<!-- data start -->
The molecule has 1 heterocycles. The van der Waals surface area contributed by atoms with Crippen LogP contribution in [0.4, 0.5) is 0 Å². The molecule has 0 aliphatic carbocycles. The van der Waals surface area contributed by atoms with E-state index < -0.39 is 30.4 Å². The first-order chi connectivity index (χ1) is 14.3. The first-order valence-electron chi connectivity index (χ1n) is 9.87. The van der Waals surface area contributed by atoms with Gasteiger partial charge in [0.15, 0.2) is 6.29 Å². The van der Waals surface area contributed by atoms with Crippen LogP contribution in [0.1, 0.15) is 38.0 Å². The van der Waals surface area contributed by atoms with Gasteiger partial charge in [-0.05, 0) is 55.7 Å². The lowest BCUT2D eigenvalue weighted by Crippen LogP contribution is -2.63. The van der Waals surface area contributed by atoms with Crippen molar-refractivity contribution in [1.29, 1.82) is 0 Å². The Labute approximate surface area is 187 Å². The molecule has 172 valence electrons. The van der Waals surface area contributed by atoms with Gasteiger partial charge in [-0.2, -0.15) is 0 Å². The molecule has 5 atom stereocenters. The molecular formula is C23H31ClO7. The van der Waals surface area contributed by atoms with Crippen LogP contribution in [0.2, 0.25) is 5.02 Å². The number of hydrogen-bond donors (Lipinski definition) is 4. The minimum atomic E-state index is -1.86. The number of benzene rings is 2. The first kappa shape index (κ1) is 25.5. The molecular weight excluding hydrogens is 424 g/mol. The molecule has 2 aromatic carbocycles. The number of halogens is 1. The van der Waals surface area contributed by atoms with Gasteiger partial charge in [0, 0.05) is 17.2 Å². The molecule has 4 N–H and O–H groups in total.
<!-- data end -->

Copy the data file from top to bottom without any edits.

The molecule has 1 heterocycles. The van der Waals surface area contributed by atoms with Crippen LogP contribution in [0.4, 0.5) is 0 Å². The molecule has 0 aliphatic carbocycles. The van der Waals surface area contributed by atoms with E-state index < -0.39 is 30.4 Å². The first-order chi connectivity index (χ1) is 14.3. The first-order valence-electron chi connectivity index (χ1n) is 9.87. The van der Waals surface area contributed by atoms with Gasteiger partial charge in [0.15, 0.2) is 6.29 Å². The van der Waals surface area contributed by atoms with Crippen LogP contribution in [0.1, 0.15) is 38.0 Å². The van der Waals surface area contributed by atoms with Gasteiger partial charge in [-0.05, 0) is 55.7 Å². The lowest BCUT2D eigenvalue weighted by Crippen LogP contribution is -2.63. The van der Waals surface area contributed by atoms with Crippen molar-refractivity contribution in [1.29, 1.82) is 0 Å². The Labute approximate surface area is 187 Å². The molecule has 172 valence electrons. The van der Waals surface area contributed by atoms with Gasteiger partial charge in [-0.2, -0.15) is 0 Å². The molecule has 5 atom stereocenters. The molecular formula is C23H31ClO7. The van der Waals surface area contributed by atoms with Crippen LogP contribution in [0.2, 0.25) is 5.02 Å². The number of hydrogen-bond donors (Lipinski definition) is 4. The minimum atomic E-state index is -1.86. The number of benzene rings is 2. The first kappa shape index (κ1) is 25.5. The molecular weight excluding hydrogens is 424 g/mol. The molecule has 2 aromatic carbocycles. The number of halogens is 1. The van der Waals surface area contributed by atoms with Gasteiger partial charge in [0, 0.05) is 17.2 Å². The molecule has 4 N–H and O–H groups in total.